Whether my soul responds to this promise with peace-filled praise or anxiety-induced petitions is, more often than not, a reflection of my confidence that God is who He says He is. Sometimes, even my prayers betray the posture of my soul. What if the Lord’s purposes don’t exactly fit my plans?
And then, I have to wonder: What if God and I have been aiming at different things?
Take a look at all that the Lord has promised for us in the future, and all that He’s told us to do in the present, and we see that Scripture gives us a different way of thinking about our big dreams and life plans. It adjusts our vision. And while we may not be able to plan out all the details, the Lord’s purposes for our lives are clear.
Here are just a few of them. That we would …
- love the Lord our God with all our heart, soul, mind and strength. (Matthew 22:37)
- love others as ourselves. (Matthew 22:39)
- seek first God’s kingdom and His righteousness. (Matthew 6:33)
- be sanctified and conformed into the image of Christ. (1 Thessalonians 4:3, Romans 8:29)
- be the Lord’s witnesses and ambassadors. (Acts 1:8, 2 Corinthians 5:20)
- walk in holiness, unstained by the world. (1 Peter 1:13-16, James 1:27)
- fight for sexual purity. (1 Corinthians 6:18-20, 1 Thessalonians 4:3-5)
- use our gifts to build up and benefit God’s family. (1 Peter 4:10)
- walk worthy of the Lord and the calling we have received. (Colossians 1:10, Ephesians 4:1)
- trust in the Lord, knowing He will direct our path. (Proverbs 3:5-6)
- know Christ, even His sufferings. (Philippians 3:10)
- glorify the Lord in every aspect of our lives. (Colossians 3:17)
So how do we live in this? How do we allow the Lord’s purposes to shape our direction? Proverbs 16:3 gives some insight: “Commit your works to the Lord, And your plans will be established.” That word “commit” actually means “roll.” Think of it as rolling all that you do—giving all that you do—to Christ. The more we roll our works onto Him, the more we orient our lives around Him. And the more we orient our lives around Him, the more His Spirit shapes and even transforms our plans. His purpose becomes our plans.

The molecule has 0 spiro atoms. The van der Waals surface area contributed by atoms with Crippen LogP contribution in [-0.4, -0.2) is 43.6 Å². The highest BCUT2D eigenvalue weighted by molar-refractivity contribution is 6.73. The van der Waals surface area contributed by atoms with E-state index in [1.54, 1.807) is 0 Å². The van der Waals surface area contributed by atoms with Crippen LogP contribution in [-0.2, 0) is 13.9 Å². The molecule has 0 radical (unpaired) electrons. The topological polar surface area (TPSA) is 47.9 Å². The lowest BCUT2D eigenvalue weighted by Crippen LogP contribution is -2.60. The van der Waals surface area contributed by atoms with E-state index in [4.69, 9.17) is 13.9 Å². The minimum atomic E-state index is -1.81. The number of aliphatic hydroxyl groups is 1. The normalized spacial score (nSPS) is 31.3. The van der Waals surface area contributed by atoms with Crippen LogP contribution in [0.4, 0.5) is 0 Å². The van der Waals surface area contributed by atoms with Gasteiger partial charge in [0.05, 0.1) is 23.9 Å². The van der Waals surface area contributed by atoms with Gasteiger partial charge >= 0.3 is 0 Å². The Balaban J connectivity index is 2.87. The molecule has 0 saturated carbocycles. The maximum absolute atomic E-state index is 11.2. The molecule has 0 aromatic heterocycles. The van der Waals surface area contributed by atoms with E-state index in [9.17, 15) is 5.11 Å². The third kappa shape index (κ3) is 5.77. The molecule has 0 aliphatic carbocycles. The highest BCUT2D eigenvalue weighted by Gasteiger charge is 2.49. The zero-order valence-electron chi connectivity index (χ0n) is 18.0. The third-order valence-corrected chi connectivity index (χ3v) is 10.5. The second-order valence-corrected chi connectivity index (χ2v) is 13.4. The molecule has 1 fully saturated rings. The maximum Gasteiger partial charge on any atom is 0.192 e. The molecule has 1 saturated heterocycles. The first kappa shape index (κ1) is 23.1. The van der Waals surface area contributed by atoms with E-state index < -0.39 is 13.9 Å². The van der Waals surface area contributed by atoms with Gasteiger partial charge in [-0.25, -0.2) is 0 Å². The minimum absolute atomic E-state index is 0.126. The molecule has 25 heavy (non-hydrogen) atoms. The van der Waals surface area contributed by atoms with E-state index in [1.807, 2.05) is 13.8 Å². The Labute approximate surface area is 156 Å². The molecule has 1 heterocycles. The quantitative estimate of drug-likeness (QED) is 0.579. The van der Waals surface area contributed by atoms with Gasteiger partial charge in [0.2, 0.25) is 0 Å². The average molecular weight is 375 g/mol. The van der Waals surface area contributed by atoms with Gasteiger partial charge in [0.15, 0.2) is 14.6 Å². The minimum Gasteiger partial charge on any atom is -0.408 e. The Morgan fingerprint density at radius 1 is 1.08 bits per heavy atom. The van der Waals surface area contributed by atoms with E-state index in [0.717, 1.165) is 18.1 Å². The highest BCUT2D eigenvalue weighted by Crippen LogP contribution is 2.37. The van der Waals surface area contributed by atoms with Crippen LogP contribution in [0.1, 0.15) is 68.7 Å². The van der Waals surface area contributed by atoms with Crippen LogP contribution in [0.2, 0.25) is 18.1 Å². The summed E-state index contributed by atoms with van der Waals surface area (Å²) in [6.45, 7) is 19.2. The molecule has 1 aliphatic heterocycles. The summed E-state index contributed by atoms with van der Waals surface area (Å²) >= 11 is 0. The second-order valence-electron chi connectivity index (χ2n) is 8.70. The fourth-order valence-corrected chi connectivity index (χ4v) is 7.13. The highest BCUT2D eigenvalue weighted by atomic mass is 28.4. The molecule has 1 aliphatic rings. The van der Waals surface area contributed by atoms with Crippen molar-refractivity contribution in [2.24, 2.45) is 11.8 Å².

It might sound simple. And I suppose it is simple. But between our plans and God’s purpose, there is often a struggle that involves unclenching our hands and pouring out our hearts to offer the simple prayer: “Thy will be done.” Perhaps that was part of God’s purpose all along.
We don’t need a five-year plan to be people of vision. We need a relentless hope, an immovable trust in the purposes of the Lord. He will fulfill His purpose for you. It is certain. It is written. It is yours. Just give Him all of your heart, including your plans.
So that’s what I’m learning to do. While I can’t say I’ve got this one all locked up, I’m willing to start trading my plans for His purposes.
And in the meantime, I got some fun new glasses.
Katie McCoy serves as Assistant Professor of Theology in Women’s Studies at the College at Southwestern (TX). Her research specializes in Old Testament laws about women’s personhood and what they teach us about women’s dignity and social justice.